USCIS announced today that it has completed data entry for all fiscal year 2020 H-1B cap-subject petitions selected in the computer-generated random selection process (lottery), including those selected under the U.S. advanced degree exemption. USCIS will now begin returning all H-1B cap-subject petitions that were not selected in the lottery and will issue an announcement once all petitioners are notified. Due to the volume of filings, USCIS cannot provide a definite time frame for returning petitions that were not selected.
Please note that USCIS may transfer some H-1B cap-subject petitions between the Vermont Service Center and the California Service Center to balance the workload. If your case is transferred, you will receive notification in the mail. After receiving the notification, please send all future correspondence to the center processing your petition.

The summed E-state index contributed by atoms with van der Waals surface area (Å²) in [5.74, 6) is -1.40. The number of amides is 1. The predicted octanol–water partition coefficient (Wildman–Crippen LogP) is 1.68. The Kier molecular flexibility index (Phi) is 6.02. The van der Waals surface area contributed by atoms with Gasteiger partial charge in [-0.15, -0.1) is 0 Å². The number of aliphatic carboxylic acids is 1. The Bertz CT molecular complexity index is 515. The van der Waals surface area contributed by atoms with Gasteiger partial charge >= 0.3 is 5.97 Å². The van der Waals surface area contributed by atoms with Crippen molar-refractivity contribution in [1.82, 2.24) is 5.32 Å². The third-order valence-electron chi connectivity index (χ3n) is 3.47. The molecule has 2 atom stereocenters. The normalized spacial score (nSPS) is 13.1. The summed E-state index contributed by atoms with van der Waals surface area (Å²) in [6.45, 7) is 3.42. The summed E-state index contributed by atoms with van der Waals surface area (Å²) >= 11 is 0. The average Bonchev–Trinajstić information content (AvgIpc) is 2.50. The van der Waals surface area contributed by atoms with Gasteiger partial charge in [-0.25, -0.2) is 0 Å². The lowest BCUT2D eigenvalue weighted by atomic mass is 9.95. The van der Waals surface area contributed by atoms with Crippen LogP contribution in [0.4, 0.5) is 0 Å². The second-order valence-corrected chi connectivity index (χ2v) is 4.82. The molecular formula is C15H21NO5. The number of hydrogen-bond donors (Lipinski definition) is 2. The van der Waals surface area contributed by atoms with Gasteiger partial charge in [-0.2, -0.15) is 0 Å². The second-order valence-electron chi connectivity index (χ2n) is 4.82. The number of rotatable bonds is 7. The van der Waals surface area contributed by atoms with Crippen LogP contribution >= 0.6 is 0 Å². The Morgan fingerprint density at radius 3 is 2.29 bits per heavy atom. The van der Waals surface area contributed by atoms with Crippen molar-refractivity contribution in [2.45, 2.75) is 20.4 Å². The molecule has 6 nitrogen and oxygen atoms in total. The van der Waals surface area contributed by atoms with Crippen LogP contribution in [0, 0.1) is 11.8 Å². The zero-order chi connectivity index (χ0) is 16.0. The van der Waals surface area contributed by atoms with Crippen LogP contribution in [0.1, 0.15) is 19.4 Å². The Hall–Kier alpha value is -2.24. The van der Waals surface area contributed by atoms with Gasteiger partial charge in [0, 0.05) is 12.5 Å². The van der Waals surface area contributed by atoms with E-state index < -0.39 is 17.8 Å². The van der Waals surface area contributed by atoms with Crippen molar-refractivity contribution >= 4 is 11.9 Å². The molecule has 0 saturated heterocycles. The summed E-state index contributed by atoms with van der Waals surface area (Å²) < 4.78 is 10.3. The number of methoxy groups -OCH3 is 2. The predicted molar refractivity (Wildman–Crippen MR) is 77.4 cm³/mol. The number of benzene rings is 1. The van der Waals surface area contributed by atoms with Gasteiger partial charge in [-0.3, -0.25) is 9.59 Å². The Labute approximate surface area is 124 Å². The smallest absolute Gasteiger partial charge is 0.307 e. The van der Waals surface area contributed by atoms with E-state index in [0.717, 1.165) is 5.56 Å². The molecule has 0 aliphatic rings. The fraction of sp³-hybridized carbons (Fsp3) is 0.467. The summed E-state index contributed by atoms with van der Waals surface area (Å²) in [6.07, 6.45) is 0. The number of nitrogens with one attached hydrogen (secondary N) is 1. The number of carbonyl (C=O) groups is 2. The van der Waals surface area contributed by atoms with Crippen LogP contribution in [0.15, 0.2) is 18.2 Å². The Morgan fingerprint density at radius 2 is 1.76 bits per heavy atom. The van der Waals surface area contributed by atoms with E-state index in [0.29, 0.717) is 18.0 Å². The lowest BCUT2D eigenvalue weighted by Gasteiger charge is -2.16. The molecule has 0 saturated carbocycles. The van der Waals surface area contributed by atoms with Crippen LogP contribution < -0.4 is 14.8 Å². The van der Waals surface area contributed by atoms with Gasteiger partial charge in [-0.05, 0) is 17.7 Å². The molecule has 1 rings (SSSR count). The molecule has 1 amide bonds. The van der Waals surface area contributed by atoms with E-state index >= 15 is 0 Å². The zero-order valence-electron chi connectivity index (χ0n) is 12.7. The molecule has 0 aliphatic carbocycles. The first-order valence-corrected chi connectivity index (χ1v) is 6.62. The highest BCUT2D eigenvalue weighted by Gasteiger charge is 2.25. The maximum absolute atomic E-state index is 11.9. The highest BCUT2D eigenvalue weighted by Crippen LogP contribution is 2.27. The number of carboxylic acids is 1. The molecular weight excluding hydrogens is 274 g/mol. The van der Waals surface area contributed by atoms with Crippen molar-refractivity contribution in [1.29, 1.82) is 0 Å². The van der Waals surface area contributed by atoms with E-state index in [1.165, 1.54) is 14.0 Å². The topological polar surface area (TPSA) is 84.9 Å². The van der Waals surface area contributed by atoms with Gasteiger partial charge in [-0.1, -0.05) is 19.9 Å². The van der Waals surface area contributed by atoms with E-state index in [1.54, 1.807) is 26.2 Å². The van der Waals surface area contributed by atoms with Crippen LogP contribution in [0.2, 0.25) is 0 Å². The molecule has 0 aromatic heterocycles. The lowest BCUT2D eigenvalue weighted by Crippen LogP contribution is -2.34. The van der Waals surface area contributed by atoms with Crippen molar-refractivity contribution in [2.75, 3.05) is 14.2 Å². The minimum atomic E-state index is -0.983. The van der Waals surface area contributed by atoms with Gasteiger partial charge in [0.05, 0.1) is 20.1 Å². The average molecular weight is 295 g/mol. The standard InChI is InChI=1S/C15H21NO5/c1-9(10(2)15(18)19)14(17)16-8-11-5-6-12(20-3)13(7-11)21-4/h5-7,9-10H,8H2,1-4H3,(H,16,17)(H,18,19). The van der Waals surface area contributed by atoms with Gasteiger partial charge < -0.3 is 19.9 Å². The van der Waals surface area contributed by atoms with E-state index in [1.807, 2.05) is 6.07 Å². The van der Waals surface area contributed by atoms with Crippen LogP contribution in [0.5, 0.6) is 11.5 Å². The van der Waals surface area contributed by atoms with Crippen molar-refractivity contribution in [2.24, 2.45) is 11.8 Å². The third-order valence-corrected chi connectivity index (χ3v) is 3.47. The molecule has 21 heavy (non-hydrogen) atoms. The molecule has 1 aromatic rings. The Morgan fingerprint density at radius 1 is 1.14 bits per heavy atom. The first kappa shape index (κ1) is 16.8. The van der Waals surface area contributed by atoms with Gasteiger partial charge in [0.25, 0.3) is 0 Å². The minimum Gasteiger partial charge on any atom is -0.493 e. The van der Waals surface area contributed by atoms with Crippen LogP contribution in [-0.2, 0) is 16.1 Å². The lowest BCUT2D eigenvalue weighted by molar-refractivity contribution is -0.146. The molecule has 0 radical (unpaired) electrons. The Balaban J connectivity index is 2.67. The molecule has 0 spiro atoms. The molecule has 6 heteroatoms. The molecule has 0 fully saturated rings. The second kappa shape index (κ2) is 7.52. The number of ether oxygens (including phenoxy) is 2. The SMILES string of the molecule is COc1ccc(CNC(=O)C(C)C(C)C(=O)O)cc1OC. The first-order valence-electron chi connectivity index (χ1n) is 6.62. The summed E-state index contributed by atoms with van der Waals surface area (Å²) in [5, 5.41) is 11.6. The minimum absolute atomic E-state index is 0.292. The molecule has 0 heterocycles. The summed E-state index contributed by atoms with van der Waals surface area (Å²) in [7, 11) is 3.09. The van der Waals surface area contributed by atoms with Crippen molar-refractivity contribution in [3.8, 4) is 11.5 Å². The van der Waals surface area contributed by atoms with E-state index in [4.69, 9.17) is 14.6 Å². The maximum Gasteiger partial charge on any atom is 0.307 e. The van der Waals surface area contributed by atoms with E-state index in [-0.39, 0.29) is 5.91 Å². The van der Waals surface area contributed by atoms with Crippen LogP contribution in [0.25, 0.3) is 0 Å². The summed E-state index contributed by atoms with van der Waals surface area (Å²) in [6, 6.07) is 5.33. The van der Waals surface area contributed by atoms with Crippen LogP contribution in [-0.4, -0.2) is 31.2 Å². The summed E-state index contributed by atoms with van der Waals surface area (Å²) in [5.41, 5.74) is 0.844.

USCIS has completed the H-1B cap random selection process. On April 10, 2019, USCIS used a computer-generated random selection process, “lottery,” to select enough H-1B petitions to meet the 65,000 congressionally-mandated regular cap and the 20,000 masters cap, under the advanced degree exemption, for fiscal year (FY) 2020. After completing the lottery for the regular cap, USCIS also determined that it had received enough petitions projected as sufficient to meet the master’s cap.
USCIS also announced that it received 201,011 H-1B petitions during this filing period, which began April 1st. This is an increase from FY 2019, where USCIS received 190,098 H-1B petitions during the filing period!